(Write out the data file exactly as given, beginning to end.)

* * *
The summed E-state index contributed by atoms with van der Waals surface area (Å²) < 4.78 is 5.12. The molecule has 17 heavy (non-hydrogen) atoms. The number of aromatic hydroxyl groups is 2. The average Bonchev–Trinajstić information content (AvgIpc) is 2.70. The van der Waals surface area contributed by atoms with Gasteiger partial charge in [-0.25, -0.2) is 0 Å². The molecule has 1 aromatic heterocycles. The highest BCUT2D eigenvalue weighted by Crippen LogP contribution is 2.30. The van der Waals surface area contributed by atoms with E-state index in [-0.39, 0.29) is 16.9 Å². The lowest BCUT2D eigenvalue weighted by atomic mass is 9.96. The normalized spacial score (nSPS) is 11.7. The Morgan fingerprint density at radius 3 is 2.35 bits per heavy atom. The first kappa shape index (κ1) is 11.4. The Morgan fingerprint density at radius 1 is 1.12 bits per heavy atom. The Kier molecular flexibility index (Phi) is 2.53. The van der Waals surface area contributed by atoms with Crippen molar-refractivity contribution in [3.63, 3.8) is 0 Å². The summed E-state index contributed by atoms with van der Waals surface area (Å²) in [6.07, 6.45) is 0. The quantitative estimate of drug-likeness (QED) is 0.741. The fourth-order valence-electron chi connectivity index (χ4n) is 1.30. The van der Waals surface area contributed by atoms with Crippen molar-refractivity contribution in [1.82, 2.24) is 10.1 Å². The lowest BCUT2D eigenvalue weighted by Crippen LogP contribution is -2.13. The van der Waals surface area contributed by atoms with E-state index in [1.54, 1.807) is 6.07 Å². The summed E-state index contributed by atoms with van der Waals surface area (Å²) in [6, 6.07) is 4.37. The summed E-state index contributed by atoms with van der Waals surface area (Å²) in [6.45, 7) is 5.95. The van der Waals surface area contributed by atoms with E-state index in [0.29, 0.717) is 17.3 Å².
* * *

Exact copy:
The summed E-state index contributed by atoms with van der Waals surface area (Å²) < 4.78 is 5.12. The molecule has 17 heavy (non-hydrogen) atoms. The number of aromatic hydroxyl groups is 2. The average Bonchev–Trinajstić information content (AvgIpc) is 2.70. The van der Waals surface area contributed by atoms with Gasteiger partial charge in [-0.25, -0.2) is 0 Å². The molecule has 1 aromatic heterocycles. The highest BCUT2D eigenvalue weighted by Crippen LogP contribution is 2.30. The van der Waals surface area contributed by atoms with E-state index in [-0.39, 0.29) is 16.9 Å². The lowest BCUT2D eigenvalue weighted by atomic mass is 9.96. The normalized spacial score (nSPS) is 11.7. The Morgan fingerprint density at radius 3 is 2.35 bits per heavy atom. The first kappa shape index (κ1) is 11.4. The Morgan fingerprint density at radius 1 is 1.12 bits per heavy atom. The Kier molecular flexibility index (Phi) is 2.53. The van der Waals surface area contributed by atoms with Crippen molar-refractivity contribution in [3.63, 3.8) is 0 Å². The summed E-state index contributed by atoms with van der Waals surface area (Å²) in [6.07, 6.45) is 0. The quantitative estimate of drug-likeness (QED) is 0.741. The fourth-order valence-electron chi connectivity index (χ4n) is 1.30. The van der Waals surface area contributed by atoms with Crippen molar-refractivity contribution in [1.82, 2.24) is 10.1 Å². The lowest BCUT2D eigenvalue weighted by Crippen LogP contribution is -2.13. The van der Waals surface area contributed by atoms with E-state index in [1.54, 1.807) is 6.07 Å². The summed E-state index contributed by atoms with van der Waals surface area (Å²) in [6, 6.07) is 4.37. The summed E-state index contributed by atoms with van der Waals surface area (Å²) in [6.45, 7) is 5.95. The van der Waals surface area contributed by atoms with E-state index in [0.29, 0.717) is 17.3 Å².